I'd like regular ancestral cooking emails!

Gluten (and lectin) free sourdough made with three ingredients: millet, sorghum and linseed. . I like things simple and fresh, so home-milling the flours for this and not using the myriad of ingredients a lot of gluten free breads do is important to me. . Once I’ve got the flour milled, it’s easy – blob in some of my millet sourdough starter, add a pinch of salt and the stir. Leave overnight and, in the morning, spoon in to a greased tin ready to bake. . I’m really hoping I’ll be able to get to the UK this summer and show this bread, along with some of my other gluten free ferments with @iamcultured_

Gluten (and lectin) free sourdough made with three ingredients: millet, sorghum and linseed.
.
I like things simple and fresh, so home-milling the flours for this and not using the myriad of ingredients a lot of gluten free breads do is important to me.
.
Once I’ve got the flour milled, it’s easy – blob in some of my millet sourdough starter, add a pinch of salt and the stir. Leave overnight and, in the morning, spoon in to a greased tin ready to bake.
.
I’m really hoping I’ll be able to get to the UK this summer and show this bread, along with some of my other gluten free ferments with @iamcultured_

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Heather is a traditional addition to mead and beer in the UK. When I saw that my local herbalist stocked the dried flowers (called Erica in Italian), I knew I wanted to add some to my wild fermented ancestral beer. . I’ve used local spelt grain for this batch of beer, as it’s milder than my usual rye and I want to see what the flowers bring to it. As usual, I malted half the grain and made the other half into small par-baked loaves. Both of these go in the ferment, along with water and some home-created yeast from a previous beer batch. . I don’t have any special equipment – this ferments in the ceramic part of a slow cooker, inside my turned-off oven which has a home-made proofing set up in it (that allows me to keep it at 22C). I just guessed the amount of heather flowers. . I (and my hubby and son) are used to eating and drinking whatever comes of my experiments. Thankfully, they are usually good :-) . Do you want to experiment with traditional wild fermented beers in your kitchen? Several people have asked me about a potential ancestral beer course. I am still experimenting, but hope that in the future, I would be able to pass on what I’m playing with in a way that would see more beer made this way in more kitchens!! For now, back to the stirring…

Heather is a traditional addition to mead and beer in the UK. When I saw that my local herbalist stocked the dried flowers (called Erica in Italian), I knew I wanted to add some to my wild fermented ancestral beer.
.
I’ve used local spelt grain for this batch of beer, as it’s milder than my usual rye and I want to see what the flowers bring to it. As usual, I malted half the grain and made the other half into small par-baked loaves. Both of these go in the ferment, along with water and some home-created yeast from a previous beer batch.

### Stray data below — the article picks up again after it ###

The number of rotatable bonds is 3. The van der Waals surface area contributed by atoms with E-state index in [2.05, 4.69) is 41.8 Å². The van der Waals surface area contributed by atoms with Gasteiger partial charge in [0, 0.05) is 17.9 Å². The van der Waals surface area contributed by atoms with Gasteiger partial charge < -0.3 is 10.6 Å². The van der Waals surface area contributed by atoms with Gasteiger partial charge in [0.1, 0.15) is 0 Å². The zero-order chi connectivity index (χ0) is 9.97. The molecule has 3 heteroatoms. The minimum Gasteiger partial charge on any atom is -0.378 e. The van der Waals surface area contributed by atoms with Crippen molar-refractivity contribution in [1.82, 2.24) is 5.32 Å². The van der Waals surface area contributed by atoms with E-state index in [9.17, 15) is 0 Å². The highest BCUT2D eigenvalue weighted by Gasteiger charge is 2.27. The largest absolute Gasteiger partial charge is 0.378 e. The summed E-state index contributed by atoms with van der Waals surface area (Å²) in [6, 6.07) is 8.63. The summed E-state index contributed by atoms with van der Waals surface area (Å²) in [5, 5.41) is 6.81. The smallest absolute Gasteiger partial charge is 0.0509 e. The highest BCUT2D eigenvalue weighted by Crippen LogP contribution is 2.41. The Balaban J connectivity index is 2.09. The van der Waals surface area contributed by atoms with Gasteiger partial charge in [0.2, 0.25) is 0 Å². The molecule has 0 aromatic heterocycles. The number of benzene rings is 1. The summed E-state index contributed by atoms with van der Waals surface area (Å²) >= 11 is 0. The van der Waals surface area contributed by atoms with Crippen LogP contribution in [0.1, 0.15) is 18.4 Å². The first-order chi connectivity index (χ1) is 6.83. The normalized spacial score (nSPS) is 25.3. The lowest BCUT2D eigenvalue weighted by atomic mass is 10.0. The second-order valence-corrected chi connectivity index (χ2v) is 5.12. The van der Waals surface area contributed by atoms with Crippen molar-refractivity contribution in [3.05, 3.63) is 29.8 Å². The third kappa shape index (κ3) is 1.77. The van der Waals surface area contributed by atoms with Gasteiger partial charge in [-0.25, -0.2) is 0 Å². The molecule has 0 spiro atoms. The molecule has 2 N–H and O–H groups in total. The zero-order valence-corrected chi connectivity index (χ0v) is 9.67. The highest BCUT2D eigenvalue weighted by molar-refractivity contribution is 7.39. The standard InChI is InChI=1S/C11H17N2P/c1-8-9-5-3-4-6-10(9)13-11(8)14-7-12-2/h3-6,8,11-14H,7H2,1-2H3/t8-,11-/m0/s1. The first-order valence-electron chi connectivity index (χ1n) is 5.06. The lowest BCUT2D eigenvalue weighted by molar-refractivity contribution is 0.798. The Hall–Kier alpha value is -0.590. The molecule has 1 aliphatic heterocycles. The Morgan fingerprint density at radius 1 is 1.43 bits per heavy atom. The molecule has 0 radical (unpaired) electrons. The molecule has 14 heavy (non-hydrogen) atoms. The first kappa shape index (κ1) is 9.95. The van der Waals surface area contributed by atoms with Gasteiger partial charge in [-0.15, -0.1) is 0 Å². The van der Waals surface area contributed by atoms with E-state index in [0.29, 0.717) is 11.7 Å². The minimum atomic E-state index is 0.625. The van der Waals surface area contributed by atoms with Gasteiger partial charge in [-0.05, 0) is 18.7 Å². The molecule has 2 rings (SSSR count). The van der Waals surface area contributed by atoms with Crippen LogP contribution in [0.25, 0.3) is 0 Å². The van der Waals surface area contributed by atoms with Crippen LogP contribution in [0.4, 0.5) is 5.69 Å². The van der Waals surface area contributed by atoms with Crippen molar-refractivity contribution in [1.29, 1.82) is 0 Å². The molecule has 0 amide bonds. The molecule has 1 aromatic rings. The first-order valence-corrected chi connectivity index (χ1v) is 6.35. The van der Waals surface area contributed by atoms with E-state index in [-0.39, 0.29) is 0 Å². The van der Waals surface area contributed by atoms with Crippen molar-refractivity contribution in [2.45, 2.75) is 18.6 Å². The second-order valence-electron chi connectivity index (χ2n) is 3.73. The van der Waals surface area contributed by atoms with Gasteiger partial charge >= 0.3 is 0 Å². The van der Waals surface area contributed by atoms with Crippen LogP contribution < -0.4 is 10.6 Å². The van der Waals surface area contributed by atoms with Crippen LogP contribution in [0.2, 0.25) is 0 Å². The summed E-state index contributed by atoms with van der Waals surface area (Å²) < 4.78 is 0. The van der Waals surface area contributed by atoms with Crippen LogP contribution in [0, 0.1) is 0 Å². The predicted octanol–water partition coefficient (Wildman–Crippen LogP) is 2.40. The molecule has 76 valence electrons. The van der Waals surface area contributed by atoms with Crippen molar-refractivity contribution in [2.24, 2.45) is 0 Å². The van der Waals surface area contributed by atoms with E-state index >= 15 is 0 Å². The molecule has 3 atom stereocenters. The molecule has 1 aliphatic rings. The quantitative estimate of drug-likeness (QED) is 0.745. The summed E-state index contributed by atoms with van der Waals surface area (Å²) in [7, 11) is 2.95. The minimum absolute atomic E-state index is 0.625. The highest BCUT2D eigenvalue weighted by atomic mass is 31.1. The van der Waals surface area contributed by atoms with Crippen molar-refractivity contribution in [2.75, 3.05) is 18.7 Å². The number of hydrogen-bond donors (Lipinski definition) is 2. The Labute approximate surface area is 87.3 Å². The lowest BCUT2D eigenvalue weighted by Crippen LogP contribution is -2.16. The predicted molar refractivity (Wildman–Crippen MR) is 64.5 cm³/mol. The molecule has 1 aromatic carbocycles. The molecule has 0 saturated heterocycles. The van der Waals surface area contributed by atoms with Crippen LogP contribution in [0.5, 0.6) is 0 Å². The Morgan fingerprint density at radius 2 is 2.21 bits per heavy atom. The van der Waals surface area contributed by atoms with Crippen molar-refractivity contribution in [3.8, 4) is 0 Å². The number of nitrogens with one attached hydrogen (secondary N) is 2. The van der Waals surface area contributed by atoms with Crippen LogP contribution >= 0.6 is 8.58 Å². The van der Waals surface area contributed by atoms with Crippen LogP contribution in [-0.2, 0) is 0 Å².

.
I don’t have any special equipment – this ferments in the ceramic part of a slow cooker, inside my turned-off oven which has a home-made proofing set up in it (that allows me to keep it at 22C). I just guessed the amount of heather flowers.
.
I (and my hubby and son) are used to eating and drinking whatever comes of my experiments. Thankfully, they are usually good 🙂
.
Do you want to experiment with traditional wild fermented beers in your kitchen? Several people have asked me about a potential ancestral beer course. I am still experimenting, but hope that in the future, I would be able to pass on what I’m playing with in a way that would see more beer made this way in more kitchens!! For now, back to the stirring…

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I’ve got a small cup of chicken stock (the remains of a big batch) in the fridge, three jars of beef heart stock cooling on the counter (the heart was in the slow cooker overnight) and some pig bones waiting in the freezer. . Stock is a joy, boon and essential routine in my kitchen. I believe in its magic; what it brings to body and mind, its versatility and its flavour. . The latest @ancestralkitchenpodcast is all about this wonder food – its history, the health-giving qualities, how to make it and how you can use it. . Find the podcast by searching in your app, or if you prefer, you can stream/download using the link in my linktr.ee.

I’ve got a small cup of chicken stock (the remains of a big batch) in the fridge, three jars of beef heart stock cooling on the counter (the heart was in the slow cooker overnight) and some pig bones waiting in the freezer.
.
Stock is a joy, boon and essential routine in my kitchen. I believe in its magic; what it brings to body and mind, its versatility and its flavour.
.
The latest @ancestralkitchenpodcast is all about this wonder food – its history, the health-giving qualities, how to make it and how you can use it.
.
Find the podcast by searching in your app, or if you prefer, you can stream/download using the link in my linktr.ee.

Read More

#26 – Bones & Water – The Magic of Stock

Take the left-over bones from an animal, combine them with water and some gentle heat and then wait. You’ll be gifted with one of the most revered food stuffs worldwide: Stock. It’s nourishing, comforting, tasty and the base of so much good food. Listen in to hear us wax lyrical over this simple food, then talk about how we make it, the different types and how we use it in our kitchens.… Read More